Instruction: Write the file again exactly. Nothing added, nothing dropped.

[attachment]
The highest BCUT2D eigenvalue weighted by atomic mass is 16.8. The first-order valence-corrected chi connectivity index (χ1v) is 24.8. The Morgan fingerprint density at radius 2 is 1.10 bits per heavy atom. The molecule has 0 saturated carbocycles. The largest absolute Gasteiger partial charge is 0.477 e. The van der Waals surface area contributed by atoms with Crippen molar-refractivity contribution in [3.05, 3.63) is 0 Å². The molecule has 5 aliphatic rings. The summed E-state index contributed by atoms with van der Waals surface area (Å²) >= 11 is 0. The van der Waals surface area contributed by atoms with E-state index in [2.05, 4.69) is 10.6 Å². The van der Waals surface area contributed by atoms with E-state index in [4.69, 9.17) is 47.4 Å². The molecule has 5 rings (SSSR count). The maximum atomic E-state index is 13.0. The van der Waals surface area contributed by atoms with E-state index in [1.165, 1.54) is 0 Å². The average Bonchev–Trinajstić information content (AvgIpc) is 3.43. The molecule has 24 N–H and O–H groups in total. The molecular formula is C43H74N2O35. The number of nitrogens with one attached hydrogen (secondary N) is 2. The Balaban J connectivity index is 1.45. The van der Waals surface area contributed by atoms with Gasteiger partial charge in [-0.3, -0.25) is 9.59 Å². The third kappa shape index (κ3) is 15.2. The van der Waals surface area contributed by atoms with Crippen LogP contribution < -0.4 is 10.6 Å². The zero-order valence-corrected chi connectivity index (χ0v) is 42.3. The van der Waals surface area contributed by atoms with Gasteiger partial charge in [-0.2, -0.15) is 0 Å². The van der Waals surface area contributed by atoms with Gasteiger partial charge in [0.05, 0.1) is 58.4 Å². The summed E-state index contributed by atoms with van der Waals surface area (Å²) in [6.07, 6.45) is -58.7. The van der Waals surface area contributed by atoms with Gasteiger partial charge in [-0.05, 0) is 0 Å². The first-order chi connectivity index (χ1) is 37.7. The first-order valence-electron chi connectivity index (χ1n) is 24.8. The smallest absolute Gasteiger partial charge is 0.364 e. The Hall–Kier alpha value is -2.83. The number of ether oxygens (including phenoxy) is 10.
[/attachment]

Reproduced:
The highest BCUT2D eigenvalue weighted by atomic mass is 16.8. The first-order valence-corrected chi connectivity index (χ1v) is 24.8. The Morgan fingerprint density at radius 2 is 1.10 bits per heavy atom. The molecule has 0 saturated carbocycles. The largest absolute Gasteiger partial charge is 0.477 e. The van der Waals surface area contributed by atoms with Crippen molar-refractivity contribution in [3.05, 3.63) is 0 Å². The molecule has 5 aliphatic rings. The summed E-state index contributed by atoms with van der Waals surface area (Å²) >= 11 is 0. The van der Waals surface area contributed by atoms with E-state index in [2.05, 4.69) is 10.6 Å². The van der Waals surface area contributed by atoms with E-state index in [4.69, 9.17) is 47.4 Å². The molecule has 5 rings (SSSR count). The maximum atomic E-state index is 13.0. The van der Waals surface area contributed by atoms with E-state index in [1.165, 1.54) is 0 Å². The average Bonchev–Trinajstić information content (AvgIpc) is 3.43. The molecule has 24 N–H and O–H groups in total. The molecular formula is C43H74N2O35. The number of nitrogens with one attached hydrogen (secondary N) is 2. The Balaban J connectivity index is 1.45. The van der Waals surface area contributed by atoms with Gasteiger partial charge in [-0.3, -0.25) is 9.59 Å². The third kappa shape index (κ3) is 15.2. The van der Waals surface area contributed by atoms with Crippen LogP contribution < -0.4 is 10.6 Å². The zero-order valence-corrected chi connectivity index (χ0v) is 42.3. The van der Waals surface area contributed by atoms with Gasteiger partial charge in [-0.2, -0.15) is 0 Å². The van der Waals surface area contributed by atoms with Gasteiger partial charge in [0.05, 0.1) is 58.4 Å². The summed E-state index contributed by atoms with van der Waals surface area (Å²) in [6.07, 6.45) is -58.7. The van der Waals surface area contributed by atoms with Gasteiger partial charge in [-0.05, 0) is 0 Å². The first-order chi connectivity index (χ1) is 37.7. The first-order valence-electron chi connectivity index (χ1n) is 24.8. The smallest absolute Gasteiger partial charge is 0.364 e. The Hall–Kier alpha value is -2.83. The number of ether oxygens (including phenoxy) is 10.